Are You Ready to Invite Your S.O. to Your Family's Holiday Gathering?
With the holiday season rapidly approaching, you may be wondering if it's too soon to invite your new S.O. to your next family gathering.
Whether it's Thanksgiving, Christmas or another holiday get-together, here are the things to consider before you make that next big step in your relationship.
The Relationship Is Serious
If you bring an S.O. to any holiday celebration, your family is probably going to assume that your relationship is pretty serious. If you don't consider yourself "official," don't bring them. You should also sit down with your significant other and define the relationship if you haven't already. People are going to ask all kinds of questions about you, and if the night reveals that the two of you have totally different views on where things stand, things are probably going to get awkward. Believe us, you do not want to have to hash it out publicly in front of your entire family.
(Thor 2: The Dark World via Walt Disney Studios Motion Pictures)
They've Already Met (and Get Along With) Your Immediate Family
If your S.O. hasn't already met your parents and siblings, it might not be the best idea to have them over for the holidays. It really helps when they're already friendly and familiar with at least a few people attending the party. It's stressful enough to try to make a good impression on just a few people, and introducing them to every single member of your extended family at once is likely to completely overwhelm them. Meeting someone's family is something that should be eased into. The more people they have to consider, the more likely it becomes that they'll struggle to leave the right impression.
Your Family Isn't Expecting Someone Else
If any members of your family knew your last S.O. and are still expecting them to show up instead of your new partner, chances are that they'll bring that person up—especially if they liked them. This can be a problem if you haven't openly talked about this ex with your current significant other. Decide whether it's worth informing everyone in your family or having an uncomfortable convo with your S.O. (or both) or if you'd rather not risk it.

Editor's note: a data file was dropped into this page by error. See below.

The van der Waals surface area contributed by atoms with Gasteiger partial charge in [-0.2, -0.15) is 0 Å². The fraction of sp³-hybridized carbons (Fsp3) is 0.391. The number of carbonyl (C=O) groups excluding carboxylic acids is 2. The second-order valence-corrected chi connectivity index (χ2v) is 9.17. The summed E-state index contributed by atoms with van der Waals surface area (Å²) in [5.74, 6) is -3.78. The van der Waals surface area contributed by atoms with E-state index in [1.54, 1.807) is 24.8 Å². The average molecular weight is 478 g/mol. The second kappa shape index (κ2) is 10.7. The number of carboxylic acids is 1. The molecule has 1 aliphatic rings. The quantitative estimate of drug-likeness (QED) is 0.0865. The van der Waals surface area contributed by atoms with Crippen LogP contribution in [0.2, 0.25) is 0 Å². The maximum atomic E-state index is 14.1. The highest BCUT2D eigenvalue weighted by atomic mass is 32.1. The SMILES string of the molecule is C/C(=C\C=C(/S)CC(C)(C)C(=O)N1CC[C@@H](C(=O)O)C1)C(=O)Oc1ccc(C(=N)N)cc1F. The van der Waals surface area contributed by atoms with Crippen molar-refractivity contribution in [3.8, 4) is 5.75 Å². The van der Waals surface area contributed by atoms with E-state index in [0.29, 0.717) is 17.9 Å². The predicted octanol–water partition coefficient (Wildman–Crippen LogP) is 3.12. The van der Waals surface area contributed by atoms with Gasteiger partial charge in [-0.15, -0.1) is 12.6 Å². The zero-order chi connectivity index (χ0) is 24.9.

(Shrek 2 via DreamWorks Pictures)
You Trust Them Not to Embarrass Both of You
The holidays can be tricky, and the nature of a giant holiday dinner mixed with unusual family traditions can open up the floodgates for awkward situations. Will they make an effort to dress well and attempt to not look too undignified while they stuff their face and fall into a food coma? If you think they're likely to be a slob, talk politics and accidentally insult someone, maybe it's not the right time for them to meet your family. If you have to, coach them through topics to avoid for the night. Also let them know what your celebrations look like and inform them of any unusual customs your family has so they're not caught off guard. The more prepared they are, the better impression they'll make.
They Want to Be Part of the Celebration
The most important factor in whether or not your S.O. should join your family gathering is whether they actually want to go. If you're not confident that they're actually comfortable, have an open conversation with them and let them know it's okay if they'd rather not go and you won't force them. If you're a little upset about it, try to see things from their perspective. Are you close enough to their family that you'd be totally at ease celebrating with them, too? As much as you might want to spend that time together, it might be for the best that you don't.
(Riverdale via The CW)
Before you bring your S.O. to meet your family, you should probably let them know about them. Click HERE for tips on telling your parents you're in a relationship.